Evan is wiry and quick, and has moves off the dribble that get his team up 3-0. We come back as I make a few passes -- yes, I want my teammates to know that Americans pass -- which Thadasas converts. Our problem is Nik, who not only looks like a freshman offensive lineman but shoots like one, too. Despite weighing in at about 280, he wants the ball at the top of the arc. Chris wisely doesn't guard him, which gives Nik easy opportunities to shoot airballs.
After his third one, he lets out what must be a four-letter Greek word: "bkpr!"
I avoid shooting; and it's not because I usually miss, which has never stopped me before. It's because I'm showing that we Americans play team ball. So I pass and screen. I feed Thadasas for a three that he clangs. I find Nik at the free throw line -- he drives, tries a spin move, and is stuffed. Fifteen minutes later, we lose 21-19.
Tiwjgos -- er, George -- starts sending a little junk my way.
"Scared to shoot?" he says. He laughs and pats me on the butt.
"Alright, Frosted Flakes," I say back. He doesn't get it.
I take this as a sign that it's time to find my inner-Iverson. So in the second game, I attack. Too much. A 15-footer off the rim. A drive left too hard off the glass. A 10-foot swish. A drive and dish inside to Nik, who seems to have decided that his 100-pound advantage over Chris might actually work in favor of easier makes. We slap around Tiwjgos and Co., 21-13.
Game Three, and the opponents are ready. It's as if they've huddled between games and become more . . . well, European. I'm getting pick-and-rolled all over, and no one is alarming me that a screen is on its way. (Or if they are, it sounds like "Dfcos.") George has suddenly caught fire, bombing from three-point land and canning, even with his eyes into the sun. Plus George, Chris, and Evan are all moving and slicing. I barely touch George in the back as he leaps for a layup and he calls foul, the type of cheap call that gets someone pummeled at West Fourth Street. Still, George won't let up. He gets a screen and Mr. Three (Nik) doesn't switch. Swish. They're up 15-9.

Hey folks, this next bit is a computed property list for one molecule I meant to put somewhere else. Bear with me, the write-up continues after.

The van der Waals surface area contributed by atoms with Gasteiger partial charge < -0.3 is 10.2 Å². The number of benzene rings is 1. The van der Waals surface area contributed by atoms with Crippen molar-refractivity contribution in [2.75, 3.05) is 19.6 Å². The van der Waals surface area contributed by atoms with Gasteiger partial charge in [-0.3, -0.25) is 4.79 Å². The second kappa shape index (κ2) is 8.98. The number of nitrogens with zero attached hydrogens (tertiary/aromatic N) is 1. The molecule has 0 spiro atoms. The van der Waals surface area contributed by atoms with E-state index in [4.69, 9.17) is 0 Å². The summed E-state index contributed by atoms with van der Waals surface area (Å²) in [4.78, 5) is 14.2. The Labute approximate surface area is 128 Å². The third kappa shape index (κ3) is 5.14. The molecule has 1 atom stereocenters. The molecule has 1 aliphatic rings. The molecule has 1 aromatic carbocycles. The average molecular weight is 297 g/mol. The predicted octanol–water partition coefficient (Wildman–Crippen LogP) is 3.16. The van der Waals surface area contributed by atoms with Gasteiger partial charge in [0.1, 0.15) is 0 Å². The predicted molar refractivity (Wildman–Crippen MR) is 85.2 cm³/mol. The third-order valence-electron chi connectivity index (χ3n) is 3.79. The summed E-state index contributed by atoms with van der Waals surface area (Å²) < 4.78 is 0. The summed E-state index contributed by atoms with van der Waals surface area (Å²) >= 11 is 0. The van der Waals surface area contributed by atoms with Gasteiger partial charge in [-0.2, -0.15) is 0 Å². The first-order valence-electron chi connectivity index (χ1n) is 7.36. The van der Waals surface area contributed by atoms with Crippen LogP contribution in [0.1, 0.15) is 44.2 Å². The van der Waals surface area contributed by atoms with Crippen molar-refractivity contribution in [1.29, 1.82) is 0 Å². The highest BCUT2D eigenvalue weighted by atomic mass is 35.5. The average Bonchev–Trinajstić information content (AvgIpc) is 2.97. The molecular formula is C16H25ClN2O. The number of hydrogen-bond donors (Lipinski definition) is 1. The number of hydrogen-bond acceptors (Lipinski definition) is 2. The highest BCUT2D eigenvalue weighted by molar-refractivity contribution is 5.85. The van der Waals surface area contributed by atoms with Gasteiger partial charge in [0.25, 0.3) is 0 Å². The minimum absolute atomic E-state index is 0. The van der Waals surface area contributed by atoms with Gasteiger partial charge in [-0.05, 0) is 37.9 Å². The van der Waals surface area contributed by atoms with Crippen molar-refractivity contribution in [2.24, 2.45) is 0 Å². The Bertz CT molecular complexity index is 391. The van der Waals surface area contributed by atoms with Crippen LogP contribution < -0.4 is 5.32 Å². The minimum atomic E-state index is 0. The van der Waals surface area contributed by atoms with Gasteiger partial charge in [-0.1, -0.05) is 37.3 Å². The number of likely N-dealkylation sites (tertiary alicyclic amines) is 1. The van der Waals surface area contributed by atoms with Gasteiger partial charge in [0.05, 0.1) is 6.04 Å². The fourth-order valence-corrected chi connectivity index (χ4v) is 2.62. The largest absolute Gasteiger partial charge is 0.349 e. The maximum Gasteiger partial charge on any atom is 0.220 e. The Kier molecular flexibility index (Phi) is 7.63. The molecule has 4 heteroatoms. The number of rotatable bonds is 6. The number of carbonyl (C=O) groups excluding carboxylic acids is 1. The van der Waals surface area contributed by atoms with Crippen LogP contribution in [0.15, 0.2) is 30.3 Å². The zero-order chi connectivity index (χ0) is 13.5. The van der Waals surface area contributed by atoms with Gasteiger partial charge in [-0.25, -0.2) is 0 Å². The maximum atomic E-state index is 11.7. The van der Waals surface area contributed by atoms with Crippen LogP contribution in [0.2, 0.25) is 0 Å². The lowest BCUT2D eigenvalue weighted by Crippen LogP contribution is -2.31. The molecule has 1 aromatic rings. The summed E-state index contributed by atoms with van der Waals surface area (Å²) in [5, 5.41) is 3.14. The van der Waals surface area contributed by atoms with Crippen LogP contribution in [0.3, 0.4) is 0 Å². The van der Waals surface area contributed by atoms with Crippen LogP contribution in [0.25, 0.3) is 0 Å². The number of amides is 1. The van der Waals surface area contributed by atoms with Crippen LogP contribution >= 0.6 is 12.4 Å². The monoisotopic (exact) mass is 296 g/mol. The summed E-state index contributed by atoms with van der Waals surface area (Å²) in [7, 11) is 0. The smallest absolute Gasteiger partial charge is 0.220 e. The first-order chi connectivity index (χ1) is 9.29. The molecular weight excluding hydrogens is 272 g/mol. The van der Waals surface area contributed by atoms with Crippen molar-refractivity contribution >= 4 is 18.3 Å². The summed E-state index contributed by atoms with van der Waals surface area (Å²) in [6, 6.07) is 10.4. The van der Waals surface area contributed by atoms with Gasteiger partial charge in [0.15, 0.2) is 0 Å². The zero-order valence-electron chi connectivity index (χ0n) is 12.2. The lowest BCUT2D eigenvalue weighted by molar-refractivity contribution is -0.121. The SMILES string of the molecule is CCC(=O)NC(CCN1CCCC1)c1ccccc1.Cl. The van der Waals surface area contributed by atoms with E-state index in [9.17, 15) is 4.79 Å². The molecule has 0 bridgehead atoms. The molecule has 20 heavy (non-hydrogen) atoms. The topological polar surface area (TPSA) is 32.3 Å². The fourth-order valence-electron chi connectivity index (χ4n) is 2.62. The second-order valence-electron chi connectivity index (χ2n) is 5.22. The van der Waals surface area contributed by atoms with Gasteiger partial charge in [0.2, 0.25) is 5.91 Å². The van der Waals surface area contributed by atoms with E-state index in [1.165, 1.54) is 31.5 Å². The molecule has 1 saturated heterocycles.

We make a run, highlighted by Thadasas, whose drive-and-fadeaway banker is unstoppable, and soon it's 18-18. I get a baseline 17-footer and clang it, leaving George to say, "Just like Marbury."
Still, Nik puts in the rebound to put us up one. Then George lets loose a three; I get a fingernail on it, but it still goes in. Game point, Tiwjgos and Co.
Evan takes the ball and dribbles right, just inside the arc, and gets a screen from George. I switch onto Evan, who drives, elevates and kicks it out to Chris, who fakes Nik out of a month's rent and penetrates. When I move over to help out, Chris passes back to Evan, who immediately, and right past my ear, passes to George. Wide open, he packs the short jumper.
I am dizzy from being turned around so much.
"That's how we play," Evan says.
Is it too late to teach Iverson that play?
Seth Wickersham covers the Olympics for ESPN The Magazine. E-mail him at firstname.lastname@example.org.